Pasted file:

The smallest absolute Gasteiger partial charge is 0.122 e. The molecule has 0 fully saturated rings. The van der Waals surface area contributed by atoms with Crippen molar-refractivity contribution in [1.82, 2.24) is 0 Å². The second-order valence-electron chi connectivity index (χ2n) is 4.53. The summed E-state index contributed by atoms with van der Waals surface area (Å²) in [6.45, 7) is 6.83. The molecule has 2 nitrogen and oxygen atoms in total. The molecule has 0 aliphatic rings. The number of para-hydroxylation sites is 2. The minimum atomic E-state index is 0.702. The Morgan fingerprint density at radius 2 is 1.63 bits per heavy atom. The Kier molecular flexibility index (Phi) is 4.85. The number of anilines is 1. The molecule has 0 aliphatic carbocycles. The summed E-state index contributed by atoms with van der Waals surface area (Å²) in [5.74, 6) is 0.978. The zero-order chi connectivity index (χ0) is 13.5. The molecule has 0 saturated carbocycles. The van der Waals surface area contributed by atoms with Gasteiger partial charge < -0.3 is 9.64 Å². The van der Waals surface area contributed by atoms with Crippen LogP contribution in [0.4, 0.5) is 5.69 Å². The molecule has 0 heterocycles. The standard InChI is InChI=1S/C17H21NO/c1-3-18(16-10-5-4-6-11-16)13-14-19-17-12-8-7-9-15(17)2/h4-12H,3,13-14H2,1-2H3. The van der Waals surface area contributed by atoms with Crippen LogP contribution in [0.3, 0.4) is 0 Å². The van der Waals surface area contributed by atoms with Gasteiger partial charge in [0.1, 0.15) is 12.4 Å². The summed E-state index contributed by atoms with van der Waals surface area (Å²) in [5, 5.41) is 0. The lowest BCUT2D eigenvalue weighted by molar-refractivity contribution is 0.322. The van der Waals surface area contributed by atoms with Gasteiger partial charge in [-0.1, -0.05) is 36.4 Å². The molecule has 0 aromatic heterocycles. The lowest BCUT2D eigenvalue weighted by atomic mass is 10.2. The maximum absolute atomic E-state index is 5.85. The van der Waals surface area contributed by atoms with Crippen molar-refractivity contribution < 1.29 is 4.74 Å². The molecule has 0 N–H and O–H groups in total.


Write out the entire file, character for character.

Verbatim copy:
The smallest absolute Gasteiger partial charge is 0.122 e. The molecule has 0 fully saturated rings. The van der Waals surface area contributed by atoms with Crippen molar-refractivity contribution in [1.82, 2.24) is 0 Å². The second-order valence-electron chi connectivity index (χ2n) is 4.53. The summed E-state index contributed by atoms with van der Waals surface area (Å²) in [6.45, 7) is 6.83. The molecule has 2 nitrogen and oxygen atoms in total. The molecule has 0 aliphatic rings. The number of para-hydroxylation sites is 2. The minimum atomic E-state index is 0.702. The Morgan fingerprint density at radius 2 is 1.63 bits per heavy atom. The Kier molecular flexibility index (Phi) is 4.85. The number of anilines is 1. The molecule has 0 aliphatic carbocycles. The summed E-state index contributed by atoms with van der Waals surface area (Å²) in [5.74, 6) is 0.978. The zero-order chi connectivity index (χ0) is 13.5. The molecule has 0 saturated carbocycles. The van der Waals surface area contributed by atoms with Gasteiger partial charge < -0.3 is 9.64 Å². The van der Waals surface area contributed by atoms with Crippen LogP contribution in [0.4, 0.5) is 5.69 Å². The molecule has 0 heterocycles. The standard InChI is InChI=1S/C17H21NO/c1-3-18(16-10-5-4-6-11-16)13-14-19-17-12-8-7-9-15(17)2/h4-12H,3,13-14H2,1-2H3. The van der Waals surface area contributed by atoms with Crippen LogP contribution in [0.3, 0.4) is 0 Å². The van der Waals surface area contributed by atoms with Gasteiger partial charge in [0.1, 0.15) is 12.4 Å². The summed E-state index contributed by atoms with van der Waals surface area (Å²) in [5, 5.41) is 0. The lowest BCUT2D eigenvalue weighted by molar-refractivity contribution is 0.322. The van der Waals surface area contributed by atoms with Gasteiger partial charge in [-0.1, -0.05) is 36.4 Å². The molecule has 0 aromatic heterocycles. The lowest BCUT2D eigenvalue weighted by atomic mass is 10.2. The maximum absolute atomic E-state index is 5.85. The van der Waals surface area contributed by atoms with Crippen molar-refractivity contribution < 1.29 is 4.74 Å². The molecule has 0 N–H and O–H groups in total.